Gastropod

The gastropods (Gastropoda), including the snails and slugs, limpets, whelks, periwinkles, sea hares and the like, are Mollusca having the mantle completely enveloping the body, and the shell, when present, in a single piece, and usually in spiral form. There is a well-developed ventral foot, on which the animal creeps, and in front of it a distinct head bearing eyes and tentacles. These organs retain their normal bilaterality, but the body is, as a rule, inequilateral. The cause of this is the fact that on the animal's back is developed from the first a shell, which, with its contents, amounts to a relatively large weight, and it naturally falls over to one side. The mouth is armed with a flat, distensible, ribbon-like organ, studded with rows of chitinous teeth, that serves as a rasp and a boring instrument, and which is called an odontophore, or, in snails, a radula. Most gastropods are carnivorous.

The lowest in rank are the shell-less, or "naked" gastropods known as "sea slugs," "sea hares," and so forth. One Mediterranean species of Aplysia secretes a purple liquid utilized by the ancients as a dye, and this is still sought for in Portugal, where storms sometimes cast vast quantities of the mollusk on the beaches.

We come now to the great group of mollusks inhabiting fresh waters and dry land—the snails, whose group name is "pulmonates," that is, possessors of lungs, and breathing air. On the generally accepted theory that all these are descended from marine ancestors, and have gradually acquired the faculty of living on land, it would be natural to look for a series of mollusks that were amphibious, and, as it were, half-way fitted for a terrestrial existence, and such intermediates exist in all parts of the world. The little black Melampus, which covers the mud of tide flats on both the Atlantic and Pacific coasts in tens of thousands, and seems just as happy when the tide is out as when it is in, or when it is simply refreshed by the spray, is a good example. A near relative, Carychium, is still more emancipated from the sea.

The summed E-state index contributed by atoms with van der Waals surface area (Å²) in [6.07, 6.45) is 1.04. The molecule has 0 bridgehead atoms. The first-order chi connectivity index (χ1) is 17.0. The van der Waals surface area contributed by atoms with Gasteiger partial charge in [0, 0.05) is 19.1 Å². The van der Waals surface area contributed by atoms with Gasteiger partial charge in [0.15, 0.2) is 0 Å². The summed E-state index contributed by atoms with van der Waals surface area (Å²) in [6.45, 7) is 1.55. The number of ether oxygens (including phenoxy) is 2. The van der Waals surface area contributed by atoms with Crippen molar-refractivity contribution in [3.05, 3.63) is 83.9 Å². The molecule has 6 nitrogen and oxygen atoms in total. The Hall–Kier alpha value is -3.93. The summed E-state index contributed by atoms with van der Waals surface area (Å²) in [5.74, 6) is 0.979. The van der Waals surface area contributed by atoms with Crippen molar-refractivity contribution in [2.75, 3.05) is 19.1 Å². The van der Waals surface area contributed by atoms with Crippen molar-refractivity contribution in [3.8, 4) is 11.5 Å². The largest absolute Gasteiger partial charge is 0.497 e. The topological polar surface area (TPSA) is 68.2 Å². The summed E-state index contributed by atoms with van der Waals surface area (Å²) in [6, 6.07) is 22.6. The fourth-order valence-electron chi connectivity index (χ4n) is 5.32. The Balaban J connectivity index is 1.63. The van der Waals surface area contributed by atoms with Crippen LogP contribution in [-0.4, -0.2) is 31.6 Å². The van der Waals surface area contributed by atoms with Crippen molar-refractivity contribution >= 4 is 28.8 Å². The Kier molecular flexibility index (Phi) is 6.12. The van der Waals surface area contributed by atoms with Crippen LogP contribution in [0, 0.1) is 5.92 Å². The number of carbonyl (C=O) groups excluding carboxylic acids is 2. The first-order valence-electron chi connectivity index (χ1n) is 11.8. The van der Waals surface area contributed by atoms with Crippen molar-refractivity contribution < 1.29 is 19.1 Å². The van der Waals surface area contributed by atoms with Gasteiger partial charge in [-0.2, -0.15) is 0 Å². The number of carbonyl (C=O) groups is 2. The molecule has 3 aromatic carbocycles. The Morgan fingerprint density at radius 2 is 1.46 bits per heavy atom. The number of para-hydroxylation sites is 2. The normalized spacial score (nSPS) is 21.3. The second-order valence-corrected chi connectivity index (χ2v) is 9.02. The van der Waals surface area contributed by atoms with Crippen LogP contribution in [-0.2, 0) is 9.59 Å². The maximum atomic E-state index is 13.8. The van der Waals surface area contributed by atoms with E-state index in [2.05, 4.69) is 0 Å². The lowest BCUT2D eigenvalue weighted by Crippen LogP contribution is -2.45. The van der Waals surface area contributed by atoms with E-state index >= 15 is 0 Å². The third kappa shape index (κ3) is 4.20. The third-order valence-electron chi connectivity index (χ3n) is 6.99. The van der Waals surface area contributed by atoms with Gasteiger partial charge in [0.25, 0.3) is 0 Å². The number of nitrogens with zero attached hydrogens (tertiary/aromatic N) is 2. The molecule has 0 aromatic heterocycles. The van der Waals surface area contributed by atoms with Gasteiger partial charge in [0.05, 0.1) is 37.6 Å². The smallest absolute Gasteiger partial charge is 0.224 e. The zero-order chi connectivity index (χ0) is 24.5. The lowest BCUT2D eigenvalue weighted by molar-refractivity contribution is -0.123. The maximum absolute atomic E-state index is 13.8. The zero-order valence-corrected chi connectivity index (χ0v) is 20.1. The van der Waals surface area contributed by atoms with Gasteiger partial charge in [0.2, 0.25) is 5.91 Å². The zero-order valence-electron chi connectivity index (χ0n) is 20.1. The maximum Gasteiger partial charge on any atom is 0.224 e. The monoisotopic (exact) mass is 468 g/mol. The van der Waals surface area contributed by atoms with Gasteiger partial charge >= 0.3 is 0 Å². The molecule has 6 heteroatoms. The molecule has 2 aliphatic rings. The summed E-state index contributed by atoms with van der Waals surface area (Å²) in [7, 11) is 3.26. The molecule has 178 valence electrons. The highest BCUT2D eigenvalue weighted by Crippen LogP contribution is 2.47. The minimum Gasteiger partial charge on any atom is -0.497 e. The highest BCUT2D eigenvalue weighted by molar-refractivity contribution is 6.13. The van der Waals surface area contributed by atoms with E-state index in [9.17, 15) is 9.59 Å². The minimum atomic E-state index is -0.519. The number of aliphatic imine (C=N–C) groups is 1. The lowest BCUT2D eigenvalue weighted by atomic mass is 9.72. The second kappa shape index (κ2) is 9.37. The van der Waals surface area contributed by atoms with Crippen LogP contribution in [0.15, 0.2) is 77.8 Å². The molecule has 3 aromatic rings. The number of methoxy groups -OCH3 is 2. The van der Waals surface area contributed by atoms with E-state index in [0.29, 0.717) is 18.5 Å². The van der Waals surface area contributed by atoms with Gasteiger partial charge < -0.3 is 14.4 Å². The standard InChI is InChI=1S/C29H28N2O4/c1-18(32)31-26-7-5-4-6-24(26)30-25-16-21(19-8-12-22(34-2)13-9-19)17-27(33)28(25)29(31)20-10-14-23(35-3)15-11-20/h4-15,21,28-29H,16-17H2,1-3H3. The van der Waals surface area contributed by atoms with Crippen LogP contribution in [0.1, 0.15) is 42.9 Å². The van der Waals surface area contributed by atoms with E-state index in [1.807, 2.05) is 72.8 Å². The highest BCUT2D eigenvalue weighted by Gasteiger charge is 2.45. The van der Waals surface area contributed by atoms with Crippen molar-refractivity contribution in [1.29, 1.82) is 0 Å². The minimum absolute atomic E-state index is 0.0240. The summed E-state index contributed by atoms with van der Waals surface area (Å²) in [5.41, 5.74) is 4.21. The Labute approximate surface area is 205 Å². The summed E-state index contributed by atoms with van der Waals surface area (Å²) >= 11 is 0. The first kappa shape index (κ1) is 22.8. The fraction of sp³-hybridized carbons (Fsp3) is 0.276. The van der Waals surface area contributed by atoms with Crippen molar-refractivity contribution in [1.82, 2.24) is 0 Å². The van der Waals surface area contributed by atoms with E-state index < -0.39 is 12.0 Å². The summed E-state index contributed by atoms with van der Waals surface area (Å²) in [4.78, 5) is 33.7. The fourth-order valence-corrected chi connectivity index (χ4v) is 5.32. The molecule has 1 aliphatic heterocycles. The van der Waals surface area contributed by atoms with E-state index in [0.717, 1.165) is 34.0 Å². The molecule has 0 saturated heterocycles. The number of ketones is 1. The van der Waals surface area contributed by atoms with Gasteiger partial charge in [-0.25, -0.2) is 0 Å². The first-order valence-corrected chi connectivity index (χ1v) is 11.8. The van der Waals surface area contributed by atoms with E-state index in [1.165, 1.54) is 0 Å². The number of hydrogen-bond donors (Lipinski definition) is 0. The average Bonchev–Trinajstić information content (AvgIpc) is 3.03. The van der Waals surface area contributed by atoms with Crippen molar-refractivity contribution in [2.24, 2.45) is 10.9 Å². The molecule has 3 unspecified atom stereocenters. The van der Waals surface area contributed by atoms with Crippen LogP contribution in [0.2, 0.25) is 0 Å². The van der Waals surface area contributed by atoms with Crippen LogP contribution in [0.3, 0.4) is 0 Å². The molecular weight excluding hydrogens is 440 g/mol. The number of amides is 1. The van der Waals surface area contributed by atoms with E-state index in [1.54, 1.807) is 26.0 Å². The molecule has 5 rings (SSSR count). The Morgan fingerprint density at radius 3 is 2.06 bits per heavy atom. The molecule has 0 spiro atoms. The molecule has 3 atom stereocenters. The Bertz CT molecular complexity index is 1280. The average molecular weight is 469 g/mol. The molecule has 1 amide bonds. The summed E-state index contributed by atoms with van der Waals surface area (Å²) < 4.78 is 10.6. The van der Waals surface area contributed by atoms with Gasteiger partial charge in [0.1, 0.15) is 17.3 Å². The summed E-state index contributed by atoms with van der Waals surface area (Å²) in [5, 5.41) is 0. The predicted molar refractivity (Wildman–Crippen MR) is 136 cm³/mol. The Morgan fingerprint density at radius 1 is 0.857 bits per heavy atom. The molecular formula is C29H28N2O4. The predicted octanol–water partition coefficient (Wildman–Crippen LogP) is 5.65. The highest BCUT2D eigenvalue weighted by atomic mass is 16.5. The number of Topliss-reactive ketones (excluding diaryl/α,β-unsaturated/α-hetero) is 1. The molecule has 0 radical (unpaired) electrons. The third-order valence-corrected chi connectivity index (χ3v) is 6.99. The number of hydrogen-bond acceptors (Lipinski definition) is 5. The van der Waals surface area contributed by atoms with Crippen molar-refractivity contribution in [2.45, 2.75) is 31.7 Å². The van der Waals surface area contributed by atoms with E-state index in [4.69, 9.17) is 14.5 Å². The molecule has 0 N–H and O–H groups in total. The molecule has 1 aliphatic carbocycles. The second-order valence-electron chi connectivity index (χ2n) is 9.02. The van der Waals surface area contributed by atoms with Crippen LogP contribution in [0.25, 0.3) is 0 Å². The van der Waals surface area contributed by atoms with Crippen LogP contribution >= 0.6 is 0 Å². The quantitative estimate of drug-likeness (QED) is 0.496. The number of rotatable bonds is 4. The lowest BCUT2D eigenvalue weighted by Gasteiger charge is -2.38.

First among these pulmonates are those common in ponds and still streams the world over, of the family Limneidæ, called limneids or pond snails. They are in various forms. Some are limpet-shaped (Ancylus), some are flatly coiled (Planorbis), but most of them have shells drawn out into a graceful spiral; in all cases the shell is not composed of lime, but of the thin, fragile, horny substance "chitin." The best known one is Limnea stagnalis, which sometimes reaches a length of two inches, and inhabits almost every quiet piece of water in North America, and in Europe and all Asia except India and China.